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Sex offender sexually assaulted child and told a jury they were lying | #childpredator | #kidsaftey | #childsaftey


Joseph Fenwick, who now uses name Jessica Enfield after transitioning to a woman, was convicted of a charge of sexual assault of a child under 13 during a trial.

Jurors saw through the 31-year-old’s lies, which a judge said was a ‘mechanism to avoid responsibility and deny the behaviour engaged in’.

The defendant, from Latchford, was subsequently locked up and hit with restrictions designed to limit the ability to commit further offences upon release from prison.

Anna Price, prosecuting the case, explained to Chester Crown Court how the case proceeded to sentence after the defendant was convicted by a jury following a three-day trial.

The offending, which it is believed occurred in Runcorn, came to light after the victim disclosed to their mother that the defendant had touched them in a sexual manner and told them that they could not reveal what had happened as it was a ‘secret’ and ‘something bad would happen’ if they told.

When challenged about the accusation, the defendant cited bad memory and an inability to remember – something relied upon during the trial.

The defendant told police officers when arrested that he ‘hated himself’ for what he had done, but then gave no comment during a police interview the next day.

When interviewed, the victim said that the defendant touched them over their clothing.

In an impact statement, the victim’s mother outlined the effect the defendant’s offending has had on her family.

Summarising the statement, Ms Price said: “The defendant did the worst thing imaginable and could have destroyed my life. I lost who I was at the time.”

She said she was trying to rebuild the lives of her and the victim, but that this was ongoing, adding that the defendant ‘is not going to stop them from having the best lives’.

The statement added: “I do not want anyone else to experience what my family has gone through,” as well as how the victim blames themselves for what happened.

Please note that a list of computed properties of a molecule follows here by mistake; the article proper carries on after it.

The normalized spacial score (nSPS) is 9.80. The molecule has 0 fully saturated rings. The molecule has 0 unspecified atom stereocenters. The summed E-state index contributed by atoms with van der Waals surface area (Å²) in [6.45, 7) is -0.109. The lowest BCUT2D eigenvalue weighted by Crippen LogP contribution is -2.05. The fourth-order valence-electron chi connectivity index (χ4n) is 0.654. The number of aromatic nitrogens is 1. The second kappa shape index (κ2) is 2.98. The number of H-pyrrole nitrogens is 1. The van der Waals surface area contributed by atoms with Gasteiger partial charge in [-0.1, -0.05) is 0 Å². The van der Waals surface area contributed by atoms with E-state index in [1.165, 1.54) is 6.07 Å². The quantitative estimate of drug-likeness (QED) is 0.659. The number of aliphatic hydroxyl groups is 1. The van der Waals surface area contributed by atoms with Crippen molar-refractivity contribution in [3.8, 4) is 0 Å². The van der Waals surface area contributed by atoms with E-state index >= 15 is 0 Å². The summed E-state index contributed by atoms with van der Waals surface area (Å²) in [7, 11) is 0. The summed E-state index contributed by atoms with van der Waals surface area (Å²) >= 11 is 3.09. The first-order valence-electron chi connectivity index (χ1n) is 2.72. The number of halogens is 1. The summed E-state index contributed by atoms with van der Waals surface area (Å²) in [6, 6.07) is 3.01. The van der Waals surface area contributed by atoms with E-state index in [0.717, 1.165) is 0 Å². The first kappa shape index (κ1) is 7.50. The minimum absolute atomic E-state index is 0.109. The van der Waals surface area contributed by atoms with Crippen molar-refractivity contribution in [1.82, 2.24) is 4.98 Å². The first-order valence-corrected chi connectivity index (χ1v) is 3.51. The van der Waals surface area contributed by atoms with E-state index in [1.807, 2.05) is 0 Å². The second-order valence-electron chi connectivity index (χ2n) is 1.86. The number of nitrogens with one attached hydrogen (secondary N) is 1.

The court heard how the defendant has one previous conviction from 2010 for wounding, for which the court imposed a community order.

Defending his client, Mark Pritchard said that an immediate custodial sentence would be punitive-only, with no rehabilitative elements in prison.

He said that the defendant now accepts the verdict of the jury and wants mental health help to ensure such offending does not happen again, which Mr Pritchard said demonstrates a ‘development of insight’.

The defendant is also considered to pose a low risk of reoffending and does have a ‘realistic prospect of rehabilitation’, it was said.

The barrister asked recorder Mark Ford to impose a suspended sentence of imprisonment, but this plea fell on deaf ears.

The judge highlighted how further activity of a sexual nature was suggested through investigations, however the prosecution proceeded on the basis of a single allegation of sexual touching, so the defendant was to be sentenced on this sole matter.

“The victim made plain that you took steps to try to ensure they said nothing about the assault. You told them they must not say anything to their mother or something bad would happen to them,” recorder Ford said.

“You claim to have no recollection of the events alleged, blaming your poor memory throughout. I consider this was probably a mechanism to avoid responsibility for your actions and to enable you to deny to yourself the true nature of your behaviour.”

He continued: “The victim was compelled to give evidence by your insistence to go to trial.

“That experience, coupled with the experience of the offending itself, is likely to have emotional and psychological consequences on the victim.

“Not only did you compel the victim to and their mother to give evidence, you suggested they deliberately lied. That contention was flatly rejected by the jury.”

Recorder Ford concluded: “Your counsel submits that the sentence can be suspended – I disagree. This offence is so serious that only a sentence of immediate custody can be justified.”

Fenwick, whose address on court documents was listed as Poachers Lane, was sentenced to two years in prison.

The defendant was also ordered to comply with a sexual harm prevention order and restraining order and sign the sex offender register – all three for 10 years.





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